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On the cover
7 (2014)
Tunnelling Towards Hope

28 February - 6 March 2014

Ukraine History

A Stronghold of Rulers and Rebels

With the recent death toll jumping to nearly 100 and 1,000 injured, Hrushevskoho Street, one of the strongholds of EuroMaidans three-month-long protests, made headlines around the globe. It was here, on 19 January the countrys stand against government corruption, abuse of power, and the violation of human rights turned from peaceful protest to all-out revolution. Having witnessed much over the years, Hrushevskoho is a street with a history, and not only care of recent days.


Ukraine Today
Acelebrity using their status and intelligence to influence public views and opinion is rarely seen in modern society, even less so in Ukraine. Here, the majority of celebs use their time, effort, and money to enhance or further their career rather than put their name to something that can do good for others. However, as EuroMaidan intensifies, some are making themselves heard and they fall either side of the EuroMaidan divide.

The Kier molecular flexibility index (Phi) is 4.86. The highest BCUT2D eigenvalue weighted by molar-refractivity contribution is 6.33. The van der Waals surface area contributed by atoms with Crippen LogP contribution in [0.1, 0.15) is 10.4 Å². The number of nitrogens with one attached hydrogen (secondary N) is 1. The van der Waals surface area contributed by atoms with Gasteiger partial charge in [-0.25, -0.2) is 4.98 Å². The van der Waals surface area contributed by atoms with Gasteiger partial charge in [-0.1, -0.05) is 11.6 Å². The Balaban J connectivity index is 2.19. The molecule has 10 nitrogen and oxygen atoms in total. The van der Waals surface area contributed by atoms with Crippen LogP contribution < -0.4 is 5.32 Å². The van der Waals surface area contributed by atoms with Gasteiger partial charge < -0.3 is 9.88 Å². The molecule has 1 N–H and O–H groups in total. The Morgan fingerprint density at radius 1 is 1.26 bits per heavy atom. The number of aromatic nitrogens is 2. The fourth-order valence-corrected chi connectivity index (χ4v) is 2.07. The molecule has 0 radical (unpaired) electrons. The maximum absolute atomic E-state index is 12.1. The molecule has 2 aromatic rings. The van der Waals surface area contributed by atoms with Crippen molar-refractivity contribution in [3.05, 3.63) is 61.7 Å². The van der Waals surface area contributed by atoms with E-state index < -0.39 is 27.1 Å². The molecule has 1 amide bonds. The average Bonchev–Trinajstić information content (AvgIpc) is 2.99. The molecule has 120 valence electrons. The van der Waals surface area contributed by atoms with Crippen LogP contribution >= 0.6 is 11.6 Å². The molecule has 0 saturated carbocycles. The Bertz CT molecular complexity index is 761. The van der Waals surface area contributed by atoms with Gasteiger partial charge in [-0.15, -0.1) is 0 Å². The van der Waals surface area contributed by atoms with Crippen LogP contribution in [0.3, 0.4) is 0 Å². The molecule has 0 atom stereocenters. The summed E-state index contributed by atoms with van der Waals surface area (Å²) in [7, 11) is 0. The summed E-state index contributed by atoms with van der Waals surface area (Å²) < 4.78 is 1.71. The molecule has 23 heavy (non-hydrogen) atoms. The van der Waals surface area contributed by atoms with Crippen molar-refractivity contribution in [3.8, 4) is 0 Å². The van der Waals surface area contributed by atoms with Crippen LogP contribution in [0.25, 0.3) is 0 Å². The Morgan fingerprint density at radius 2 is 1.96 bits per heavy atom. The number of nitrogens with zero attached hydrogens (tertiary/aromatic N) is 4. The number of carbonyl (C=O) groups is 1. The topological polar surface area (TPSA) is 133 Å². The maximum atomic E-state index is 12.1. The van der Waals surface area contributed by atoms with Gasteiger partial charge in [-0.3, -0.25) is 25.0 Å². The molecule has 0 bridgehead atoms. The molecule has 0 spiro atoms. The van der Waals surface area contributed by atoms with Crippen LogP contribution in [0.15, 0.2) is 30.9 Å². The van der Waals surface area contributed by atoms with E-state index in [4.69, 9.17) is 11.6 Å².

It used to be that when rebellion and revolution occurred, the intellectual, creative, and spiritual elite would be front and centre.


Ukrainian Culture

When Walls Can Talk

People have been writing on walls since the dawn of civilisation, we call it graffiti, and ranges from simple written words to elaborate wall paintings. Sometimes it is merely the creator wanting to leave his or her mark; sometimes there is an underlying social or political reason. And it is due to the latter that graffiti has exploded across Kyiv in recent months. Anti dictator messages aside, we peel back a few layers of paint to look at graffiti in the city in general.


Ukraine History

The Ukrainian Girl Who Ruled the Islamic World

Slavic girls are famously popular among Turkish men, but only one of them ever managed to influence the workings of the mighty Ottoman Empire.
That was the legendary Roksolana, the 16th-century Ukrainian slave girl who became the only legal wife of the Ottoman Emperor Suleyman the Magnificent, influencing his policies and becoming his closest advisor and confidant. Its one of the most fascinating, and unlikely, stories in Ukrainian history.  Born 70 kilometers south of Lviv in what was then the Kingdom of Poland, the girl who would become known in Istanbul as both Roksolana and Khourrem was really named Anastasia Lisovska.